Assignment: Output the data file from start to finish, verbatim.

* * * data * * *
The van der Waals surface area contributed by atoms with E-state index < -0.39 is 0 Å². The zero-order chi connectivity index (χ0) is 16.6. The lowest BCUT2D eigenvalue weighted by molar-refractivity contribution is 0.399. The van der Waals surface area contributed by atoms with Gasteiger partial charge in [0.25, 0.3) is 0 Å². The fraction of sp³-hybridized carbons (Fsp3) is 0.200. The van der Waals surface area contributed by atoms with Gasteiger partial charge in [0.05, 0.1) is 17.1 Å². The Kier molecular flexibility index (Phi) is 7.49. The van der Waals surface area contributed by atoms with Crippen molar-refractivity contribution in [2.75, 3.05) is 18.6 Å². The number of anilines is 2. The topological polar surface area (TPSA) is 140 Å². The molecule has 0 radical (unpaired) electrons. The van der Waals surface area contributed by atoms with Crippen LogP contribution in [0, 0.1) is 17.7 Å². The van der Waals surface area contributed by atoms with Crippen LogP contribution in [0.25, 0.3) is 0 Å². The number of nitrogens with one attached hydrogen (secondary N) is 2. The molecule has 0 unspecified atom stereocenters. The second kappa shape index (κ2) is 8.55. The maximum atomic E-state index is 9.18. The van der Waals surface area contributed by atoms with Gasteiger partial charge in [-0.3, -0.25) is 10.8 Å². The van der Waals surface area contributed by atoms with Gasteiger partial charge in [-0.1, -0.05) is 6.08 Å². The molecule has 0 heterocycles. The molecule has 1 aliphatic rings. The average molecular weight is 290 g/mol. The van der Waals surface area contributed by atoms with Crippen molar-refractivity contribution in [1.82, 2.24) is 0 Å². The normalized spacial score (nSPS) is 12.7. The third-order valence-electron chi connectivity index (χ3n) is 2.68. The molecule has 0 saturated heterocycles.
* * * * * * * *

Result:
The van der Waals surface area contributed by atoms with E-state index < -0.39 is 0 Å². The zero-order chi connectivity index (χ0) is 16.6. The lowest BCUT2D eigenvalue weighted by molar-refractivity contribution is 0.399. The van der Waals surface area contributed by atoms with Gasteiger partial charge in [0.25, 0.3) is 0 Å². The fraction of sp³-hybridized carbons (Fsp3) is 0.200. The van der Waals surface area contributed by atoms with Gasteiger partial charge in [0.05, 0.1) is 17.1 Å². The Kier molecular flexibility index (Phi) is 7.49. The van der Waals surface area contributed by atoms with Crippen molar-refractivity contribution in [2.75, 3.05) is 18.6 Å². The number of anilines is 2. The topological polar surface area (TPSA) is 140 Å². The molecule has 0 radical (unpaired) electrons. The van der Waals surface area contributed by atoms with Crippen LogP contribution in [0, 0.1) is 17.7 Å². The van der Waals surface area contributed by atoms with Crippen LogP contribution in [0.25, 0.3) is 0 Å². The number of nitrogens with one attached hydrogen (secondary N) is 2. The molecule has 0 unspecified atom stereocenters. The second kappa shape index (κ2) is 8.55. The maximum atomic E-state index is 9.18. The van der Waals surface area contributed by atoms with Gasteiger partial charge in [-0.3, -0.25) is 10.8 Å². The van der Waals surface area contributed by atoms with Gasteiger partial charge in [-0.1, -0.05) is 6.08 Å². The molecule has 0 heterocycles. The molecule has 1 aliphatic rings. The average molecular weight is 290 g/mol. The van der Waals surface area contributed by atoms with Crippen molar-refractivity contribution in [1.82, 2.24) is 0 Å². The normalized spacial score (nSPS) is 12.7. The third-order valence-electron chi connectivity index (χ3n) is 2.68. The molecule has 0 saturated heterocycles.